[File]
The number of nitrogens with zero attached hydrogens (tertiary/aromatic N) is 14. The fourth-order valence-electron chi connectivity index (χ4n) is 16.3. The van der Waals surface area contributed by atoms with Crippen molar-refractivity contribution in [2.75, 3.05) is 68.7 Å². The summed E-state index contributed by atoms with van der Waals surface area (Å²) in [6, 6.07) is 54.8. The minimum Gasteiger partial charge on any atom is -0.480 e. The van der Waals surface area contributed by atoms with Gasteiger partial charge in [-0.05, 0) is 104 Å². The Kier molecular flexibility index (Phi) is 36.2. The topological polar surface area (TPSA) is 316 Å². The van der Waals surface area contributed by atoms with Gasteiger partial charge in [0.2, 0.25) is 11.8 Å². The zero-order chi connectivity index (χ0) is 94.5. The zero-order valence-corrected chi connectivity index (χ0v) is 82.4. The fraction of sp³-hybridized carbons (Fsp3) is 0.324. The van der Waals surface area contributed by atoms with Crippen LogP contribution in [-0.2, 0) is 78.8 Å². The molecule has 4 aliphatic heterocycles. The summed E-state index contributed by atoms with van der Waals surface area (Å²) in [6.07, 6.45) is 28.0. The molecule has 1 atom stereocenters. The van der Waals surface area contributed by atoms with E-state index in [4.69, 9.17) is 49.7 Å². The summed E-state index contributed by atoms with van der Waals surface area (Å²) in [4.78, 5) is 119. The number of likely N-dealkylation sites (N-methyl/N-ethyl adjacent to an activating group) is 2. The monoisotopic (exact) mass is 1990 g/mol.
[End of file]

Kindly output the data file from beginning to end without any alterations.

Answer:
The number of nitrogens with zero attached hydrogens (tertiary/aromatic N) is 14. The fourth-order valence-electron chi connectivity index (χ4n) is 16.3. The van der Waals surface area contributed by atoms with Crippen molar-refractivity contribution in [2.75, 3.05) is 68.7 Å². The summed E-state index contributed by atoms with van der Waals surface area (Å²) in [6, 6.07) is 54.8. The minimum Gasteiger partial charge on any atom is -0.480 e. The van der Waals surface area contributed by atoms with Gasteiger partial charge in [-0.05, 0) is 104 Å². The Kier molecular flexibility index (Phi) is 36.2. The topological polar surface area (TPSA) is 316 Å². The van der Waals surface area contributed by atoms with Gasteiger partial charge in [0.2, 0.25) is 11.8 Å². The zero-order chi connectivity index (χ0) is 94.5. The zero-order valence-corrected chi connectivity index (χ0v) is 82.4. The fraction of sp³-hybridized carbons (Fsp3) is 0.324. The van der Waals surface area contributed by atoms with Crippen LogP contribution in [-0.2, 0) is 78.8 Å². The molecule has 4 aliphatic heterocycles. The summed E-state index contributed by atoms with van der Waals surface area (Å²) in [6.07, 6.45) is 28.0. The molecule has 1 atom stereocenters. The van der Waals surface area contributed by atoms with E-state index in [4.69, 9.17) is 49.7 Å². The summed E-state index contributed by atoms with van der Waals surface area (Å²) in [4.78, 5) is 119. The number of likely N-dealkylation sites (N-methyl/N-ethyl adjacent to an activating group) is 2. The monoisotopic (exact) mass is 1990 g/mol.